In a Relationship? You’re Still Single

In a Relationship? You’re Still Single


Acting like you’re married when you’re not doesn’t change the fact that society, the government and your mother still think you’re single.

In a Relationship? You’re Still Single

I wish people would realize that being single means much more than whether or not you have a regular date on Saturday night. Of course, if you’re at a cocktail party and you tell a cute guy you’re single, it means you’re open to flirtation. But when it comes to everyday life, “single” compared to “in a relationship” means one thing: you’re single.

Single means you are responsible for paying your rent, your car payment and your grocery bills. Only one person signs your checks: you. There’s one signature on your income tax return: yours. The beneficiary on your 401k is not likely the guy/girl you’re exclusively dating — it’s your kids, your sister or your favorite cause. If you have health insurance, it’s because you get it through your job or have navigated the quagmire of Obamacare. You can’t get on your boyfriend’s gold-plated plan. As far as Blue Cross is concerned, you’re single.

You might have “in a relationship” on your Facebook page, but your boss still thinks you can work overtime because in terms of your employment you are single and there’s an assumption you don’t have a life. Even when you put in that overtime, you may be passed over for promotions because your married co-workers are seen as more stable and mature.

And even though you’re in a relationship, when you die, all that money that’s been sucked out of your paycheck for Social Security stays in the hands of the government. It doesn’t go to a beneficiary of your choosing — you won’t even get so much as a funeral benefit as you would if you were survived by a spouse.

You can put your hands over your ears and stomp your feet, yelling, “I’m in a relationship!” But the fact is, if you’re not married, you’re still single, and you will be single for most of your adult life — that’s a statistical fact.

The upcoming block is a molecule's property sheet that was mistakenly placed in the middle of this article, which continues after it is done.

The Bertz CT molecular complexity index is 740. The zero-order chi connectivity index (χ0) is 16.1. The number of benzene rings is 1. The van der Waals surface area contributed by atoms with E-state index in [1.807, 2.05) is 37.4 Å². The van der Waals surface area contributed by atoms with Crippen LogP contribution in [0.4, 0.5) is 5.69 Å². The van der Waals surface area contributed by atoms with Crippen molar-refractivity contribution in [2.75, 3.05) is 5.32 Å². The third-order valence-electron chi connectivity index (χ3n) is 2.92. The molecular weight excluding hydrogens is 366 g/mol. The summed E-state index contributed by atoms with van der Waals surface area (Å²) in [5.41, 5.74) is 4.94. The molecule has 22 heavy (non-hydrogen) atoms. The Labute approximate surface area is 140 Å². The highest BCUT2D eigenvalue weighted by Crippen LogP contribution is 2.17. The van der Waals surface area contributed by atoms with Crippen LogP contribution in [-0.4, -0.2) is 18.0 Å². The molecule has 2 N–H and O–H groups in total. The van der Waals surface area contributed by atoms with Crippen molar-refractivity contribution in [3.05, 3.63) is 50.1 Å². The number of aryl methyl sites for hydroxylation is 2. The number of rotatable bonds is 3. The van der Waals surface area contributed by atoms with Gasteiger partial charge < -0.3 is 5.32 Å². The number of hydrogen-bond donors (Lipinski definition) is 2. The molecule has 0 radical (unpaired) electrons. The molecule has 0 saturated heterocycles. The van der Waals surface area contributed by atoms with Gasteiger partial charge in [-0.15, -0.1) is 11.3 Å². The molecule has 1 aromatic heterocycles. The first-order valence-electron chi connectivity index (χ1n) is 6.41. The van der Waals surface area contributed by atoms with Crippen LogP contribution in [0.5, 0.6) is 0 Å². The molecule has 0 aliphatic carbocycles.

This discrimination against singles is ingrained so deeply that it flies under most people’s radar — single or not. It’s only recently that single people have started standing up to say, “I’m not going to accept this anymore! My relationship status doesn’t define who I am,” just like women less than 100 years ago finally stood up for themselves and refused to be denied the right to vote because of their gender.

The institutionalized prejudice about being single drives many of us to be in a relationship with the wrong person for the wrong reason — and can lead many to take that big step into what traditional society says will finally make us successful adults: marriage. Despite the fact that single people are one of the fastest-growing demographics in the world, the old idea lives on: if you’re single, you lose ― if you’re married, you win.

That’s why being single means so much more than if you’re dating someone or not. If the old, false ideas about being single are ever going to change, it’s important for us to self-identify as “single” ― not hide it, run away from it or deny it by giving ourselves “in a relationship” status. We need to stand together as a constituency and demand the respect and consideration we deserve.

As single people, we have the opportunity to enjoy the independence and freedom that our married friends often envy. We can choose where we want to live, what kind of car we want to drive, what job to take, how we want to spend our hard-earned money, while they wonder what their lives might have been like if they had the courage and faith in themselves to be the sole proprietor of their lives.

Don’t you think it’s about time we got real about what being single really means ― in its full context, not just in terms of whether or not we’re dating someone exclusively? Being single is so much more than that, but unless we are willing to stop trying so hard to shed our “single” status, the old ideas will continue, the divorce rates will keep climbing, and many of us will miss living up to our fullest potential.

You might have a boyfriend or girlfriend, you might not. But if you’re not married, you are single. The good news is that it’s OK. Understand it and accept it because it’s time, past time, for us to stand together and demand the respect and the rights we deserve.

Copyright © Kim Calvert / 2014 Singular Communications, LLC.

Kim CalvertKim Calvert is the editor of Singular magazine and the founder of the SingularCity social networking community. An outspoken champion of people who are living their lives as a “me” instead of a “we,” Kim oversees the creative direction and editorial content of the magazine and online social networking community. She secures contributors and is responsible for maintaining the fun, upbeat, inspirational and often-humorous tone of Singular, a lifestyle guide for successful single living.

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